My MacBook Pro is dying.  Too much of my time is wasted watching the beachball spin, think the clock is on its last tick, but I can’t run out and buy a new computer yet. So I’m writing by hand the way I used to. There is something soothing about writing with a simple pen and paper.  It settles my brain and I can stare off into the distance without a blinking cursor in my face. One thing I wish for is to write faster, but I imagine that comes with time.

I have seven short stories ready to go, but the places I want to send them are closed right now. The earliest open-for-submissions date is March 15 for one of them and the rest of the markets on my list have April and May open dates. I made up a submissions calendar so I don’t forget.

I have not posted much here because I’m thinking of changing the blog to something else–publishing non-fiction articles about subjects that appeal to me. I’m thinking one feature article a month. We’ll see.

Happy writing.



In the Hollow, Edward R. Hughes

My writing projects have kept me busy. I try to be productive, but I’m more like the squirrel on the wheel—running, running…not getting anywhere.

Quarter 4 Status Report (so far)

Worked hard on Possessed, (3rd draft) but ran into a block and set it aside for a bit. Figured out the block, but have not had a chance to get back to the manuscript—too many distractions. Will get back to it in December, I think.

Had a short story rejected. Bleh.

Had a proposal rejected. Bleh.

Revised another short story, but it’s still sitting in its folder, and sketched out another short story, but have not written it. Still ruminating on it.

Received back beta comments on my gaslamp murder mystery novella, but have not reviewed them yet.

Had another short story rejected. Bleh.


October was a patchwork quilt of writing work with only minor success in making progress. November looks like the dreary dumps. (Skipped NaNo this year.) December—maybe Possessed.

On the upside…

Enjoyed reading White Oleander by Janet Fitch. Beautiful writing, engaging characters, compelling story.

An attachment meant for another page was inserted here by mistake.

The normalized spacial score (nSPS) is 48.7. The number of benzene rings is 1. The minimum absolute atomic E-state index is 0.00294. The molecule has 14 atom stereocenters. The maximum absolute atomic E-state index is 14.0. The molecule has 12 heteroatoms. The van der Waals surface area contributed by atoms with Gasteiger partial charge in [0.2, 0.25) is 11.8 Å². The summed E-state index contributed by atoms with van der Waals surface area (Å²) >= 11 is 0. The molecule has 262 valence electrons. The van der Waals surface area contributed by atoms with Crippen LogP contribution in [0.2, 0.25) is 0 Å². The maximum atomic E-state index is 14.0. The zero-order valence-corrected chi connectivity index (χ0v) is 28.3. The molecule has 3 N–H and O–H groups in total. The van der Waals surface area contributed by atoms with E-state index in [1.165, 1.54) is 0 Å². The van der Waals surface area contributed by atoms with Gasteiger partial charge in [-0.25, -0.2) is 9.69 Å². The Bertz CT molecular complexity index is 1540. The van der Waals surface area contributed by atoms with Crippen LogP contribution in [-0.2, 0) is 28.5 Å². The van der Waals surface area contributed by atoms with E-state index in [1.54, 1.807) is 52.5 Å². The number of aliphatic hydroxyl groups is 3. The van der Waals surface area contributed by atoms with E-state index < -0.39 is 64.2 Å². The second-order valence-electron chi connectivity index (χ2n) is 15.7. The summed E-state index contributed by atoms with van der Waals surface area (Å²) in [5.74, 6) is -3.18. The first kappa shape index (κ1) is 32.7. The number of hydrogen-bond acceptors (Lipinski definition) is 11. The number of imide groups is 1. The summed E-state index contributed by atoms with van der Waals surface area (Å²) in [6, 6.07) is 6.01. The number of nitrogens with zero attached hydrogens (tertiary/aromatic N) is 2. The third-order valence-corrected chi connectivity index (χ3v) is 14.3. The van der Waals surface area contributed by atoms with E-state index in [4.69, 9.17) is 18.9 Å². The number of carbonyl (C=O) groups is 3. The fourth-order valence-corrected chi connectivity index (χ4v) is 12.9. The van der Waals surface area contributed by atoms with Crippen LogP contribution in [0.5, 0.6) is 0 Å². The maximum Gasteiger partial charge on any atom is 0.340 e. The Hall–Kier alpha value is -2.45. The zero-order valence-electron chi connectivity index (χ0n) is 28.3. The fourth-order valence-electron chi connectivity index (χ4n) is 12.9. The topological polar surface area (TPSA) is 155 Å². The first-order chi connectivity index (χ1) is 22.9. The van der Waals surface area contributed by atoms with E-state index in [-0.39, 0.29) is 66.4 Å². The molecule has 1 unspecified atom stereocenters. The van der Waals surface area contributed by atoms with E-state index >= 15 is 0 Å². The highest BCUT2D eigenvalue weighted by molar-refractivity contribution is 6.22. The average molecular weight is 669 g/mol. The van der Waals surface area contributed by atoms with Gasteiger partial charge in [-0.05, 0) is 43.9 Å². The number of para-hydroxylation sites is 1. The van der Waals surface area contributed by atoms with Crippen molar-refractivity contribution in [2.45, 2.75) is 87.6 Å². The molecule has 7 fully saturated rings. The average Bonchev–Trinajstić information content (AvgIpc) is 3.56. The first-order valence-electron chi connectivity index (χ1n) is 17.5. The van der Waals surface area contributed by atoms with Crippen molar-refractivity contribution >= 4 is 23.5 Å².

Took an excellent workshop, Writing the Romantic Novella, taught by Catherine Chant

The painting above by Pre-Raphaelite artist, Edward Robert Hughes, reflects my mood this month perfectly.


bats and pumpkins


October 23, 2019

Chilly this morning, but turned warm and sunny in the afternoon. Winter is gradually settling over southeastern Alabama, trading off with the dying days of the summer season. The summer heat, temps in the nineties, hung on until late September. Now we’ve got cold mornings, warm afternoons, and sometimes chilly, sometimes warm nights. My garden is sprouting cool weather brassica–swiss chard, cabbage, kale, romaine and butter lettuces, and my writing is drowning me in weeds and brambles, but I’m pushing through. I’ve been buried in words and paper for most of the year and have neglected the blog, not so much because of the writing as my indecision on whether or not to keep it. If I keep it, I’m planning to revamp it into something else other than a writer’s journal. We’ll see.

Yesterday I spent all day on a manuscript that started off as a paranormal romance but has morphed into a paranormal suspense. I received a rejection for a short story–oh well–and have two projects hanging fire on my Kanban board. I’m not doing NaNo this year–need a stress-free November, but I do have a November project that I’ll be writing. NaNo free doesn’t mean work free. Maybe I’ll take December off. I say that every year, but it doesn’t happen. If I’m not writing, I’m lost.